Bears are carnivoran mammals of the family Ursidae. They are classified as caniforms, or doglike carnivorans. Although only eight species of bears are extant, they are widespread, appearing in a wide variety of habitats throughout the Northern Hemisphere and partially in the Southern Hemisphere. Bears are found on the continents of North America, South America, Europe, and Asia. Common characteristics of modern bears include large bodies with stocky legs, long snouts, small rounded ears, shaggy hair, plantigrade paws with five nonretractile claws, and short tails. While the polar bear is mostly carnivorous, and the giant panda feeds almost entirely on bamboo, the remaining six species are omnivorous with varied diets. With the exception of courting individuals and mothers with their young, bears are typically solitary animals. They may be diurnal or nocturnal and have an excellent sense of smell. Despite their heavy build and awkward gait, they are adept runners, climbers, and swimmers. Bears use shelters, such as caves and logs, as their dens; most species occupy their dens during the winter for a long period of hibernation, up to 100 days. Bears have been hunted since prehistoric times for their meat and fur; they have been used for bear-baiting and other forms of entertainment, such as being made to dance. With their powerful physical presence, they play a prominent role in the arts, mythology, and other cultural aspects of various human societies. In modern times, bears have come under pressure through encroachment on their habitats and illegal trade in bear parts, including the Asian bile bear market. The IUCN lists six bear species as vulnerable or endangered, and even least concern species, such as the brown bear, are at risk of extirpation in certain countries. The poaching and international trade of these most threatened populations are prohibited, but still ongoing.
to support or sustain; to hold up
to support and remove or carry; to convey
to conduct; to bring; -- said of persons
to possess and use, as power; to exercise
to sustain; to have on (written or inscribed, or as a mark), as, the tablet bears this inscription
to possess or carry, as a mark of authority or distinction; to wear; as, to bear a sword, badge, or name
to possess mentally; to carry or hold in the mind; to entertain; to harbor
to endure; to tolerate; to undergo; to suffer
to gain or win
to sustain, or be answerable for, as blame, expense, responsibility, etc
to render or give; to bring forward
to carry on, or maintain; to have
to admit or be capable of; that is, to suffer or sustain without violence, injury, or change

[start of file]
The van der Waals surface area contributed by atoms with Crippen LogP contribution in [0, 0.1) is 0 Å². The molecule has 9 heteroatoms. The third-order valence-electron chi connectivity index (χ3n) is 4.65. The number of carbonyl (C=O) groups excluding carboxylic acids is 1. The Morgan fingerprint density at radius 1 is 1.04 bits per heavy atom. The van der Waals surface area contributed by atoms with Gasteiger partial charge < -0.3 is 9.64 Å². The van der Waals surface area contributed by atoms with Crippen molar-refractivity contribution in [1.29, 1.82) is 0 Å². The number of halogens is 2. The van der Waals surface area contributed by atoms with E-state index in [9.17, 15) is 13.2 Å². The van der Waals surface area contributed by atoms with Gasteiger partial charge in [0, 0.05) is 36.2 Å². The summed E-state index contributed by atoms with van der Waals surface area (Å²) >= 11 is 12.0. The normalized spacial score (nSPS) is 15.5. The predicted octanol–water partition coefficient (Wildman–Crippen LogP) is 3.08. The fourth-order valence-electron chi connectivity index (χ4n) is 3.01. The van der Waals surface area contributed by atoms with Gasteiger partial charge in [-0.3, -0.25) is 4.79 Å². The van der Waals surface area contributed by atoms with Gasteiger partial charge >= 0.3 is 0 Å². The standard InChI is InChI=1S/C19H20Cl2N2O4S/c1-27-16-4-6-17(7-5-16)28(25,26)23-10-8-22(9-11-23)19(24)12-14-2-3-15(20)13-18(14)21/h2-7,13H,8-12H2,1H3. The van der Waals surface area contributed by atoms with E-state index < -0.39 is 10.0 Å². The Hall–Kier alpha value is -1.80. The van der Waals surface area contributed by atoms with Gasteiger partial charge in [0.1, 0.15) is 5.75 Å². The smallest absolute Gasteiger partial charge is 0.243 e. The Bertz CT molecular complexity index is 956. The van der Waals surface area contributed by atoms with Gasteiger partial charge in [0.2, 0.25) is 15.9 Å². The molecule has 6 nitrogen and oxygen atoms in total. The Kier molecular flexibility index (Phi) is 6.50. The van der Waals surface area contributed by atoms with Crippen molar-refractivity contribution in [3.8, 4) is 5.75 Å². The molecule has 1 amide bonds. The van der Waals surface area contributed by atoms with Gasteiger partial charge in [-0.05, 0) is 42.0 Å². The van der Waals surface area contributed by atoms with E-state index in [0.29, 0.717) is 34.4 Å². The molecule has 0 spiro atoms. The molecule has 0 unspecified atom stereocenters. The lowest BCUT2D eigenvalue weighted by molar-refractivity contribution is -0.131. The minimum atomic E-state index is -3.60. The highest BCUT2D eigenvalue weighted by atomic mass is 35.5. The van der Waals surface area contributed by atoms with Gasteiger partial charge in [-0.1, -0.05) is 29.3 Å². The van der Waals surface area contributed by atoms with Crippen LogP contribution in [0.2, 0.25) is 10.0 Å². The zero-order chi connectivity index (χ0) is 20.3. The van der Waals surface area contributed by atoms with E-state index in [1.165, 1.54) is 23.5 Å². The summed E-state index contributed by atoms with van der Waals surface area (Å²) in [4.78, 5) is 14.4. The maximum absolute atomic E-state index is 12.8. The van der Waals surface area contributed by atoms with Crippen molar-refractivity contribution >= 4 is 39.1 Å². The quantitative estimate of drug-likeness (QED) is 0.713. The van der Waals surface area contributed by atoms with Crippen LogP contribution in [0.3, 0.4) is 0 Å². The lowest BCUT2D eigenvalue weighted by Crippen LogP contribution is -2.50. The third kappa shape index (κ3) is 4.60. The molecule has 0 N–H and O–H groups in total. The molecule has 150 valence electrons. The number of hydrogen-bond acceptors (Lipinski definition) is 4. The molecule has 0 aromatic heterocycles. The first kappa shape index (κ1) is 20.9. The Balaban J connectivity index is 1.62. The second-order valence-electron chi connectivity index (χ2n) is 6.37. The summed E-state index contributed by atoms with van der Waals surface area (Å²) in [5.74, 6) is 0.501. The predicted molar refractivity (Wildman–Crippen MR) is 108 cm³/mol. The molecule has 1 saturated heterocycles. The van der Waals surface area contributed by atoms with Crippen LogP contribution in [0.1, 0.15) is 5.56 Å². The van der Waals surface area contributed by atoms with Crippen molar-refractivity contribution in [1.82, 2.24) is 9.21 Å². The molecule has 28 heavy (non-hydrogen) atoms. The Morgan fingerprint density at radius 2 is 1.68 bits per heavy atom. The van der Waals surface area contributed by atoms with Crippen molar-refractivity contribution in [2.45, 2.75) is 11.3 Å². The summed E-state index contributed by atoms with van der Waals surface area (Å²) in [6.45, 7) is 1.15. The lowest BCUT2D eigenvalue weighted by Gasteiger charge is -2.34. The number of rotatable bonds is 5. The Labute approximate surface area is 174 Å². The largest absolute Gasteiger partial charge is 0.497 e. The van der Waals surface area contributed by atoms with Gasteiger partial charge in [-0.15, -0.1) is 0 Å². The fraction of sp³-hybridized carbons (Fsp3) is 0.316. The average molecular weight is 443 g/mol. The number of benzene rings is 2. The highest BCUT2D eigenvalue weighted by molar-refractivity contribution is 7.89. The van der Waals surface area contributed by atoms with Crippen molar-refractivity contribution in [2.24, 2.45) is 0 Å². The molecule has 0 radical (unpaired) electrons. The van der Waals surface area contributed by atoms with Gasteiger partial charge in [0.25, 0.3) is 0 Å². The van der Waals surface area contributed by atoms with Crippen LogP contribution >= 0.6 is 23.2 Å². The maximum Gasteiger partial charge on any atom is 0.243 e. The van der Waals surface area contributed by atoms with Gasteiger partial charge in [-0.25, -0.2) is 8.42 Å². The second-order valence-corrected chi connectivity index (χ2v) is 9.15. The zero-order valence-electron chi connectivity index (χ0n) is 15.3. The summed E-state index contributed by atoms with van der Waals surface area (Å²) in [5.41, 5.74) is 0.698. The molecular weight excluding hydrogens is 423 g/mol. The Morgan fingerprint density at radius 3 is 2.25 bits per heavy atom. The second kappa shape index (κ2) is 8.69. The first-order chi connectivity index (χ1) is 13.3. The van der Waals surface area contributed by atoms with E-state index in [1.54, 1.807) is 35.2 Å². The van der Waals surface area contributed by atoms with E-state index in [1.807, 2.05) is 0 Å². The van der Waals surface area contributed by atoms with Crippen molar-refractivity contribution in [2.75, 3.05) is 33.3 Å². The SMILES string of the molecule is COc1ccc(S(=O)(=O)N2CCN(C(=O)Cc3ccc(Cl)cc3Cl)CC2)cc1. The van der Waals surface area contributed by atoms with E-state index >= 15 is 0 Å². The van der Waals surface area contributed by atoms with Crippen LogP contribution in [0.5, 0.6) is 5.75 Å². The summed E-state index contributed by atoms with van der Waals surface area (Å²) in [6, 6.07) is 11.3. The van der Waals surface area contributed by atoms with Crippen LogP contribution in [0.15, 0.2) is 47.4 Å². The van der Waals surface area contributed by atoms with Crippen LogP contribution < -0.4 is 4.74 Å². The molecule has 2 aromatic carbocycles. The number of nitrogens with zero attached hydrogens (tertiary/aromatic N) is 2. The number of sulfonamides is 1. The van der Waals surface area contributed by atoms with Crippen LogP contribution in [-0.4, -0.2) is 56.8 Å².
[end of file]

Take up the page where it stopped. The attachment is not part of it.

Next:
to manage, wield, or direct
to behave; to conduct
to afford; to be to; to supply with
to bring forth or produce; to yield; as, to bear apples; to bear children; to bear interest
to produce, as fruit; to be fruitful, in opposition to barrenness
to suffer, as in carrying a burden
to endure with patience; to be patient
to press; -- with on or upon, or against
to take effect; to have influence or force; as, to bring matters to bear
to relate or refer; -- with on or upon; as, how does this bear on the question?
to have a certain meaning, intent, or effect
to be situated, as to the point of compass, with respect to something else; as, the land bears N. by E
any species of the genus Ursus, and of the closely allied genera. Bears are plantigrade Carnivora, but they live largely on fruit and insects
an animal which has some resemblance to a bear in form or habits, but no real affinity; as, the woolly bear; ant bear; water bear; sea bear
one of two constellations in the northern hemisphere, called respectively the Great Bear and the Lesser Bear, or Ursa Major and Ursa Minor
metaphorically: A brutal, coarse, or morose person
a person who sells stocks or securities for future delivery in expectation of a fall in the market
a portable punching machine
a block covered with coarse matting; -- used to scour the deck
to endeavor to depress the price of, or prices in; as, to bear a railroad stock; to bear the market
alt. of Bere
Bears are mammals of the family Ursidae. Bears are classified as caniforms, or doglike carnivorans, with the pinnipeds being their closest living relatives. Although only eight species of bears are extant, they are widespread, appearing in a wide variety of habitats throughout the Northern Hemisphere and partially in the Southern Hemisphere. Bears are found on the continents of North America, South America, Europe, and Asia. Common characteristics of modern bears include large bodies with stocky legs, long snouts, shaggy hair, plantigrade paws with five nonretractile claws, and short tails. While the polar bear is mostly carnivorous and the giant panda feeds almost entirely on bamboo, the remaining six species are omnivorous, with varied diets. With the exceptions of courting individuals and mothers with their young, bears are typically solitary animals. They are generally diurnal, but may be active during the night or twilight, particularly around humans. Bears are aided by an excellent sense of smell, and despite their heavy build and awkward gait, they can run quickly and are adept climbers and swimmers. In autumn, some bear species forage large amounts of fermented fruits, which affects their behaviour. Bears use shelters, such as caves and burrows, as their dens; most species occupy their dens during the winter for a long period of sleep similar to hibernation.
Chambers 20th Century Dictionary